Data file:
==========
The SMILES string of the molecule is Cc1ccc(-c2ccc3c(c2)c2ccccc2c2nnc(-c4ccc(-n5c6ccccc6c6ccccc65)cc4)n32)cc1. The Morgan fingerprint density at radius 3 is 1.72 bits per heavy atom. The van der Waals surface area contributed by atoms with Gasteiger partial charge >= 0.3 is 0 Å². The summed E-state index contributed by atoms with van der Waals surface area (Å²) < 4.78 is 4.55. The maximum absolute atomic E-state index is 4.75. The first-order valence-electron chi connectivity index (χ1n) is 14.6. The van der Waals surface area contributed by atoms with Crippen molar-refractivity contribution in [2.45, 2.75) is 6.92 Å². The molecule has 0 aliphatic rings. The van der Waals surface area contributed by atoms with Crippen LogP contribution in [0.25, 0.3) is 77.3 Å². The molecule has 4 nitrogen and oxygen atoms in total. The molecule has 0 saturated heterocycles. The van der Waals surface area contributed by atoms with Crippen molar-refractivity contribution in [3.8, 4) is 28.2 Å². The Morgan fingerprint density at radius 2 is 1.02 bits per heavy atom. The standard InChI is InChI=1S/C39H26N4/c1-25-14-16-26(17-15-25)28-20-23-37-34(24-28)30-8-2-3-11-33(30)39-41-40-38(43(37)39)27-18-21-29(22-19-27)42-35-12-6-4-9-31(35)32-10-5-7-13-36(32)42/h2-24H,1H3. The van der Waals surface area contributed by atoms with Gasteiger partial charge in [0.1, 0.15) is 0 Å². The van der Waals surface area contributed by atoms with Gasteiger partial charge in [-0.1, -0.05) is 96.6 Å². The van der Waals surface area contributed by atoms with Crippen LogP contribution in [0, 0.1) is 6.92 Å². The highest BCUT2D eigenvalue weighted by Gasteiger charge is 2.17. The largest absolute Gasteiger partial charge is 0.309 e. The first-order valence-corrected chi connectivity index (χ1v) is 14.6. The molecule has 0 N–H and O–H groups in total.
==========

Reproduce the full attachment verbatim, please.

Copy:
The SMILES string of the molecule is Cc1ccc(-c2ccc3c(c2)c2ccccc2c2nnc(-c4ccc(-n5c6ccccc6c6ccccc65)cc4)n32)cc1. The Morgan fingerprint density at radius 3 is 1.72 bits per heavy atom. The van der Waals surface area contributed by atoms with Gasteiger partial charge >= 0.3 is 0 Å². The summed E-state index contributed by atoms with van der Waals surface area (Å²) < 4.78 is 4.55. The maximum absolute atomic E-state index is 4.75. The first-order valence-electron chi connectivity index (χ1n) is 14.6. The van der Waals surface area contributed by atoms with Crippen molar-refractivity contribution in [2.45, 2.75) is 6.92 Å². The molecule has 0 aliphatic rings. The van der Waals surface area contributed by atoms with Crippen LogP contribution in [0.25, 0.3) is 77.3 Å². The molecule has 4 nitrogen and oxygen atoms in total. The molecule has 0 saturated heterocycles. The van der Waals surface area contributed by atoms with Crippen molar-refractivity contribution in [3.8, 4) is 28.2 Å². The Morgan fingerprint density at radius 2 is 1.02 bits per heavy atom. The standard InChI is InChI=1S/C39H26N4/c1-25-14-16-26(17-15-25)28-20-23-37-34(24-28)30-8-2-3-11-33(30)39-41-40-38(43(37)39)27-18-21-29(22-19-27)42-35-12-6-4-9-31(35)32-10-5-7-13-36(32)42/h2-24H,1H3. The van der Waals surface area contributed by atoms with Gasteiger partial charge in [0.1, 0.15) is 0 Å². The van der Waals surface area contributed by atoms with Gasteiger partial charge in [-0.1, -0.05) is 96.6 Å². The van der Waals surface area contributed by atoms with Crippen LogP contribution in [0, 0.1) is 6.92 Å². The highest BCUT2D eigenvalue weighted by Gasteiger charge is 2.17. The largest absolute Gasteiger partial charge is 0.309 e. The first-order valence-corrected chi connectivity index (χ1v) is 14.6. The molecule has 0 N–H and O–H groups in total.